Arctic Landscapes – What to Expect on an Expedition to the Far North

The wildlife may hog all the attention on expeditions to the far north but the Arctic landscapes soon reveal themselves to be the most magical of surprises.

No-one expects to be completely overawed by the Arctic landscapes. Everyone thinks the only time their heart will skip a beat is when they see a polar bear or walrus, close up. Yet the seemingly endless multi-hued horizons of our planet’s far north are spectacles to behold, the jaw-dropping tundra, speckled by snow, ice and wildflowers in Summer, making you feel as if you’ve just landed on another planet. Coupled with jagged icebergs, some of the world’s largest fjords, glaciers, and snow-blanketed mountains that seem to tickle the sky, the Arctic offers perhaps the most magnificent wilderness scenes on our planet.

Sometimes, you just don’t know where to look…

Arctic Landscape - Southeast Greenland
Southeast Greenland

What makes Arctic landscapes so special?

Take a polar expedition to the Arctic and you’ll soon realize that your notion of ‘ice, snow and more ice’ is not matched by the reality of the Far North, in Summer. Unlike Antarctica, the Arctic boasts trees, vegetation and rolling green hills covered in wildflowers, albeit for a very short period of time every year. Yet regardless of how short this explosion of flora may be, it is what enables the hardy wildlife to thrive here, all year long, and what provides visitors with a kaleidoscope of scenes. Don’t be mistaken: nothing about this region is ‘lush’. The Arctic is just as dramatic and barren as Antarctica, with plenty of packed ice and ice-floes, the further north you roam. Yet there’s no denying that the Arctic is milder and much kinder to humans, which is the reason humans have inhabited the region for thousands of years. It’s also the reason why close-up the two polar regions may appear identical but, from afar, they are nothing alike.

Spitsbergen in summer
Spitsbergen in summer

The highlights of the Arctic landscapes

Here are just a few of the Arctic landscape highlights you can feast your eyes on and where you should head to for that once-in-a-lifetime wilderness banquet:

Icebergs in the Arctic

Given the milder climate, the Arctic boasts smaller icebergs when compared to Antarctica although you’d never know it at first glance. They’re still very impressive in the north, most especially if these are the first icebergs you’ve ever seen. The warmer temps also mean that modest though they may be, the Arctic icebergs can be much more jagged and irregular in shape than their southern counterpart (where they can appear as gargantuan ice-skyscrapers).

Where to see them – The majority of the icebergs in the Arctic originate from the Greenland Ice Sheet which is the reason the deep fjords of Greenland and the sea passages between Greenland and Svalbard (north) or Iceland (east) are the best Arctic cruise destinations if seeing icebergs is your top priority. You’ll also want to choose an early departure date as the bergs are obviously bigger and more dramatic right at the start of cruising season (June).

Iceberg obsessed? Find out more, right here

Arctic Glaciers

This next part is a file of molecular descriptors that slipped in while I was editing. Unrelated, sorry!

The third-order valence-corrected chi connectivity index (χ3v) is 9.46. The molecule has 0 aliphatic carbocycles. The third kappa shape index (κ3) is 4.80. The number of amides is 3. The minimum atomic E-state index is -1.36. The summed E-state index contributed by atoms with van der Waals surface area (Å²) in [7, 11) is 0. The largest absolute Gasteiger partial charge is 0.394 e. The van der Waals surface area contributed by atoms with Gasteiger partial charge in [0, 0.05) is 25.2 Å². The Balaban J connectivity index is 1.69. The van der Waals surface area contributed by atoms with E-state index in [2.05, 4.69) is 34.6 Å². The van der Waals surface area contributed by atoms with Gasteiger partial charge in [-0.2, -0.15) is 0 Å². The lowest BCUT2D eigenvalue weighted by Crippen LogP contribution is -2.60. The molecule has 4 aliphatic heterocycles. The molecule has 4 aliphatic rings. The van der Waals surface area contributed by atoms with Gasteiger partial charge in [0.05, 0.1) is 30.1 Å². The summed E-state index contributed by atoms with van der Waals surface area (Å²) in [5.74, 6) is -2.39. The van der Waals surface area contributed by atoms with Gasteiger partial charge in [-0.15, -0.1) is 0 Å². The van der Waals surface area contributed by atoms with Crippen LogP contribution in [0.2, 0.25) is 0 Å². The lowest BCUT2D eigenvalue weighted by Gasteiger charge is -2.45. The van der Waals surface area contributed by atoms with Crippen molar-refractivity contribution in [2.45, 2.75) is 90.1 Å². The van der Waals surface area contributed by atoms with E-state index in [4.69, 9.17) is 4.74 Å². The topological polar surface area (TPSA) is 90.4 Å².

There seems to be an urgency to seeing Arctic glaciers, nowadays, the doom-and-gloom media reporting on their swift melt on an almost-daily basis. Whilst the Arctic isn’t going to melt just yet, there’s no denying the situation is at a critical crossroad and the world’s glaciers are certainly melting and calving at an unprecedented rate. Glaciers make up about 0.5% of the world’s land surface and about 70% of our planet’s freshwater supply, with the Arctic claiming about 45% of that.

Where to see them – The aptly-named Glacier Bay National Park in Alaska is perhaps the best place to see Arctic Glaciers, although cruises to this UNESCO-listed treasure are restricted. On the other hand, you have the easier-to-reach glacial splendours in Iceland, Greenland and the Svalbard archipelago.

Iceland’s most famous delight is Snæfellsjökull, a towering glacier-topped volcano on the far west peninsula, as well as Vatnajokull, one of Europe’s largest glaciers. Over in Greenland, you’ll be spoilt for choice when it comes to glaciers, with at least half a dozen on the eastern side (visit on cruises from Svalbard or Iceland) and four major ones on the west coast (visit on cruises from Canada) – the most astonishing and famous of all is UNESCO-listed Ilulissat, considered the world’s fastest-moving glacier. As for Svalbard, well, given that over 60% of the archipelago is covered in ice, you’ll be ecstatic to know that here lie over 2,000 distinct glaciers of all sides. You could seriously have an absolute ice-field-day on a circumnavigation of Svalbard.

Nuts about glaciers? See how they’re tracked, mapped and counted, right here

Arctic landscapes - Vatnajokull glacier, Iceland
Vatnajokull glacier, Iceland.

The Arctic Tundra

One of the world’s most inhospitable yet fascinating, biomes, the Arctic tundra is a treeless plain that stretches from the North Pole all the way south to the taiga, the coniferous Arctic forest, and is defined by its extremely cold temperatures and almost complete lack of rainfall. Imagine a high-altitude mountain range above the treeline, so barren and harsh? This is a tundra, although in the Arctic it isn’t the altitude that makes it barren, but the latitude. Although seemingly lifeless, the tundra is actually teeming with low-lying bushes and shrubs in the short Summer (for about 60 days a year), sustaining a countless array of tough animals like the Arctic fox, grey wolf, musk oxen, polar bear and caribou. This far north, the tundra is covered in permafrost which keeps tree roots from taking hold. Although the consequences of global warming are mainly highlighted with the melting of glaciers, the deterioration of the Arctic tundra, and its entire ecosystem, is of pivotal importance right now. More so because the permafrost is currently trapping about 14% of the earth’s carbon: the more the permafrost melts, the more carbon is released, and the more it melts yet again.

Where to see it – Anytime you take an Arctic cruise expedition, you’ll be in the heart of the tundra, with the biome stretching south to cover the northernmost regions of the European, Asian and American mainlands.